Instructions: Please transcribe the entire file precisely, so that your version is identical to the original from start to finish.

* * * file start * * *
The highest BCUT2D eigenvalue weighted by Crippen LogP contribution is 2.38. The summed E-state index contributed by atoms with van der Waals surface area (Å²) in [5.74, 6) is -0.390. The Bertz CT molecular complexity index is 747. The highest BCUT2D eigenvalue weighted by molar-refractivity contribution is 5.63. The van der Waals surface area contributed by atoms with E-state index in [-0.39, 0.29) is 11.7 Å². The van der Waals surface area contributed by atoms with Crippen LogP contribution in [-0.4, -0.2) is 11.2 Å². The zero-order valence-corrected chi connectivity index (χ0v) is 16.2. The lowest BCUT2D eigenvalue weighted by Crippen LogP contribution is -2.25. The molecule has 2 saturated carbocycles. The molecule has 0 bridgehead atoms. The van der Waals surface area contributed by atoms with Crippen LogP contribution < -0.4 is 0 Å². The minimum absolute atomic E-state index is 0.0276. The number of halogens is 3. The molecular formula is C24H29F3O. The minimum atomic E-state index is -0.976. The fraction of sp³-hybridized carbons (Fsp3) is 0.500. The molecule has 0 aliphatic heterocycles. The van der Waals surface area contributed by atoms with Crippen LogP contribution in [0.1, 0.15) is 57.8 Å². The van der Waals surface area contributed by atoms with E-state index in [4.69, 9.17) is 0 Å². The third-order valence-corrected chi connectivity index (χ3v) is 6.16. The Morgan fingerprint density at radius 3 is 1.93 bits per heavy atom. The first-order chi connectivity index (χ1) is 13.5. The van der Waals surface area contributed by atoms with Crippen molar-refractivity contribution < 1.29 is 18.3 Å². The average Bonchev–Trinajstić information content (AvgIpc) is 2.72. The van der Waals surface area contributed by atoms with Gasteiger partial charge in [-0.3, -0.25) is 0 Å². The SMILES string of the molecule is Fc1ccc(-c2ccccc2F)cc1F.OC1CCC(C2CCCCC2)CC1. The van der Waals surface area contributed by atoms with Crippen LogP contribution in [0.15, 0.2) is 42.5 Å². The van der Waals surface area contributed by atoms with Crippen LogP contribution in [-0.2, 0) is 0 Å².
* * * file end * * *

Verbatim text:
The highest BCUT2D eigenvalue weighted by Crippen LogP contribution is 2.38. The summed E-state index contributed by atoms with van der Waals surface area (Å²) in [5.74, 6) is -0.390. The Bertz CT molecular complexity index is 747. The highest BCUT2D eigenvalue weighted by molar-refractivity contribution is 5.63. The van der Waals surface area contributed by atoms with E-state index in [-0.39, 0.29) is 11.7 Å². The van der Waals surface area contributed by atoms with Crippen LogP contribution in [-0.4, -0.2) is 11.2 Å². The zero-order valence-corrected chi connectivity index (χ0v) is 16.2. The lowest BCUT2D eigenvalue weighted by Crippen LogP contribution is -2.25. The molecule has 2 saturated carbocycles. The molecule has 0 bridgehead atoms. The van der Waals surface area contributed by atoms with Crippen LogP contribution < -0.4 is 0 Å². The minimum absolute atomic E-state index is 0.0276. The number of halogens is 3. The molecular formula is C24H29F3O. The minimum atomic E-state index is -0.976. The fraction of sp³-hybridized carbons (Fsp3) is 0.500. The molecule has 0 aliphatic heterocycles. The van der Waals surface area contributed by atoms with Crippen LogP contribution in [0.1, 0.15) is 57.8 Å². The van der Waals surface area contributed by atoms with E-state index in [4.69, 9.17) is 0 Å². The third-order valence-corrected chi connectivity index (χ3v) is 6.16. The Morgan fingerprint density at radius 3 is 1.93 bits per heavy atom. The first-order chi connectivity index (χ1) is 13.5. The van der Waals surface area contributed by atoms with Crippen molar-refractivity contribution < 1.29 is 18.3 Å². The average Bonchev–Trinajstić information content (AvgIpc) is 2.72. The van der Waals surface area contributed by atoms with Gasteiger partial charge in [-0.3, -0.25) is 0 Å². The SMILES string of the molecule is Fc1ccc(-c2ccccc2F)cc1F.OC1CCC(C2CCCCC2)CC1. The van der Waals surface area contributed by atoms with Crippen LogP contribution in [0.15, 0.2) is 42.5 Å². The van der Waals surface area contributed by atoms with Crippen LogP contribution in [-0.2, 0) is 0 Å².